The sight of so many young women advocating for their human rights and their reproductive health care was apparently too much for the anti-choice advocates at the State House. Chris Young lectured the students before the rally began and older men with blue shirts and anti-choice signs stayed at the margins through the rally, but when the women went inside to chant and raise their voices for the Senators to hear, they found themselves in a chanting battle with anti-choice advocates. While they chanted back and forth, Chris Young was on the State House speaker system, singing songs. The speaker system is so echo-y and distorting that even under the best of conditions it’s terrible for audio. With two groups loudly chanting at each other, Young’s words were indecipherable.

1d. Reproductive Right Rally #3

The Rhode Island Senate timed things pretty poorly. A week after killing the Reproductive Health Care Act they gathered at Maria’s Cucina on Federal Hill to party with lobbyists at a Democratic Senate fundraiser. The Womxn Project decided that that this would be an excellent opportunity to let Senate Leadership know how they feel about the delay in passing legislation “that will TRULY protect” reproductive rights.

Nearly 200 people joined the rally with chants, the Extraordinary Rendition Band and the sounds of honking automobile horns. It was a two-hour cacophony of sound courtesy of Senator Stephen Archambault (Democrat, District 22, Smithfield, Johnston, North Providence) who’s last minute flip-flop on reproductive rights scuttled the bill’s passage in committee.

Stephen Archambault

The protesters booed Archambault as he entered the restaurant. They also booed Senators Michael McCaffrey (Democrat, District 29, Warwick), Frank Lombardi (Democrat, District 26, Cranston), Harold Metts (Democrat, District 6, Providence), Senate President Dominick Ruggerio (Democrat, District 4, Providence) and Lobbyist Barth Bracy, who heads up Rhode Island Right to Life as they entered the event.

Senator Stephen Archambault stares at the protest he facilitated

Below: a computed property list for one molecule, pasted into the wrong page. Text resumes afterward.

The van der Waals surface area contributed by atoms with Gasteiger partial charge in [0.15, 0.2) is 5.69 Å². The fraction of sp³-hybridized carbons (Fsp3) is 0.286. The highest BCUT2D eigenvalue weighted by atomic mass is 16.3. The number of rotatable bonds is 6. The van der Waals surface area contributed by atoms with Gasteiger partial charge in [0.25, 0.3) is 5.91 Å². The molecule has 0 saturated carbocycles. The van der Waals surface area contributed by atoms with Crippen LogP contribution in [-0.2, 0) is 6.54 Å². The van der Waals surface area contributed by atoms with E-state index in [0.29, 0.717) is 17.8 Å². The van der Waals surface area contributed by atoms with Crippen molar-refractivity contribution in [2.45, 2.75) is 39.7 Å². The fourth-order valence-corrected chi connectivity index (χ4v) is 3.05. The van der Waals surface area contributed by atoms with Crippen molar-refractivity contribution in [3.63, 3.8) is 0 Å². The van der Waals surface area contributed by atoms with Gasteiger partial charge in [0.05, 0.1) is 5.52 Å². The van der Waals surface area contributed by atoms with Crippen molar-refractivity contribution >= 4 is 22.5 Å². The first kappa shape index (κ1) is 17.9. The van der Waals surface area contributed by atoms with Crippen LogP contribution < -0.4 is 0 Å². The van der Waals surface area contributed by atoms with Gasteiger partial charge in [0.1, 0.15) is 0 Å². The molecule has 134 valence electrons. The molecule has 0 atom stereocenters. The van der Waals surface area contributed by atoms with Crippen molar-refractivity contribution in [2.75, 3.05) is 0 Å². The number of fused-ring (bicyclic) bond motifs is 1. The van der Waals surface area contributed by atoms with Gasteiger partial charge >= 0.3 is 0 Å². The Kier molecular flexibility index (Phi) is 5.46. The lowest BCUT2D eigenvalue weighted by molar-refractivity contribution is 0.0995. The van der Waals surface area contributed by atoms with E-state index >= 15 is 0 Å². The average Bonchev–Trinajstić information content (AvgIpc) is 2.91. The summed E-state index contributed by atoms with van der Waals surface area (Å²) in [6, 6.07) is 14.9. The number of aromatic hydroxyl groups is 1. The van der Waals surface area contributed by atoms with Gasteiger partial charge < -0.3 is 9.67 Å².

At one point, in a fit of insouciance worthy of Marie Antoinette, Senators Archambault, Lombardi and McCaffrey stepped outside to enjoy cigars, all while being loudly protested by the peasants outside advocating for their human rights.

1e. Conscience Clauses

Nancy Green considers a post-Roe world where freedom is granted to ignore the health care concerns of the religious majority at the expense of the rest of us:

“[I]f Republicans succeed in further restricting legal abortion, they may create an underground like the Jane Collective, that helped save women’s lives before Roe v Wade by connecting them with a doctor or practitioner who was competent to terminate their pregnancy safely. That was an act of conscience. That kind of courage emerges when physical or emotional survival is at stake. When integrity demands it. There won’t be any ‘conscience clause’ to protect the women and men who challenge this two-headed monster of church and state, but there are great souls behind them, and they are on the right side of history.”

1f. A Handmaid’s Tale

From the rotunda, a handmaid’s tale: Despite the failure of the Rhode Island Senate Judiciary Committee to vote in favor of the Reproductive Health Care Act to codify Roe v Wade as Rhode Island law, the fight is not yet over…” by Toby Simon on ConvergenceRI

2a. Invenergy

When people ask me if I think the Energy Facility Siting Board (EFSB) will go for or against Invenergy’s proposed $1 billion fracked gas and diesel oil burning power plant aimed at the irreplaceable forests of northwest Rhode Island, I don’t have an easy answer.

If the EFSB does their job and rules fairly, I say, there is no way the power plant will be licensed, but if the fix is in, who knows? This is Rhode Island after all. (See: Item 1d above.)

I spent a good amount of my time this week reading the Post-hearing Memoranda from all the parties in the case. A fair reading shows convincingly that the power plant is not needed for electricity, the power plant will cause irreparable harm to the environment, the power plant will not save ratepayers money, and Invenergy cannot be trusted.

You can read my analysis, and access the Memoranda here:

I’m working on at least one more piece in this vein to be published before the EFSB begins their final deliberations on this case in June.

2b. The Port of Providence stinks

The Rhode Island Department of Environmental Management (DEM) issued a Notice of Violation (NOV) to Sprague Operating Resources LLC for alleged violations of Rhode Island’s Code of Regulations titled Odors, which prohibits the release of any air contaminant that creates an objectionable odor beyond the owner’s property line. The violation carries a $22,500 penalty. Sprague operates a business at 120 Allens Avenue that is engaged in the wholesale distribution of petroleum products.

You know this smell: It’s the reason you have to hold your breath every time you approach the Thurbers Avenue exit on 95. Now imagine living near the facility, breathing that every day, which is the reality for many South providence and Washington Park communities, predominantly low-income communities of color.

2c. 2nd Student Climate Strike